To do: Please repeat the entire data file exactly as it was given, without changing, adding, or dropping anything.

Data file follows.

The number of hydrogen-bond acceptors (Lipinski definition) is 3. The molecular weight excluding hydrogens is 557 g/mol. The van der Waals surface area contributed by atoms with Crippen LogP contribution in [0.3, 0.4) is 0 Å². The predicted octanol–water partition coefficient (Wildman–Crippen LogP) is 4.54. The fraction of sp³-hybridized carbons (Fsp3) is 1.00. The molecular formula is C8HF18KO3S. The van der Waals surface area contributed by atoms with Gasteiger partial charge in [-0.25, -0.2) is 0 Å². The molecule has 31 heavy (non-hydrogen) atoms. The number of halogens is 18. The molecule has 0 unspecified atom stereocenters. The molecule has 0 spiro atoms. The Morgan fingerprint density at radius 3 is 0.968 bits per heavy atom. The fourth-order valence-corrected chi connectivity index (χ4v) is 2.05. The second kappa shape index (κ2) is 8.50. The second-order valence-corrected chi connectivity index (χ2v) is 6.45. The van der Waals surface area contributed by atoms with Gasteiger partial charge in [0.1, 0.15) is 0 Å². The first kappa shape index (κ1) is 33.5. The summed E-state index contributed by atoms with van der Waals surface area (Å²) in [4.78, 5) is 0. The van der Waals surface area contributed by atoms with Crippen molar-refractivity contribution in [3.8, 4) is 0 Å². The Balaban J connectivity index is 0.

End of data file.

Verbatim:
The number of hydrogen-bond acceptors (Lipinski definition) is 3. The molecular weight excluding hydrogens is 557 g/mol. The van der Waals surface area contributed by atoms with Crippen LogP contribution in [0.3, 0.4) is 0 Å². The predicted octanol–water partition coefficient (Wildman–Crippen LogP) is 4.54. The fraction of sp³-hybridized carbons (Fsp3) is 1.00. The molecular formula is C8HF18KO3S. The van der Waals surface area contributed by atoms with Gasteiger partial charge in [-0.25, -0.2) is 0 Å². The molecule has 31 heavy (non-hydrogen) atoms. The number of halogens is 18. The molecule has 0 unspecified atom stereocenters. The molecule has 0 spiro atoms. The Morgan fingerprint density at radius 3 is 0.968 bits per heavy atom. The fourth-order valence-corrected chi connectivity index (χ4v) is 2.05. The second kappa shape index (κ2) is 8.50. The second-order valence-corrected chi connectivity index (χ2v) is 6.45. The van der Waals surface area contributed by atoms with Gasteiger partial charge in [0.1, 0.15) is 0 Å². The first kappa shape index (κ1) is 33.5. The summed E-state index contributed by atoms with van der Waals surface area (Å²) in [4.78, 5) is 0. The van der Waals surface area contributed by atoms with Crippen molar-refractivity contribution in [3.8, 4) is 0 Å². The Balaban J connectivity index is 0.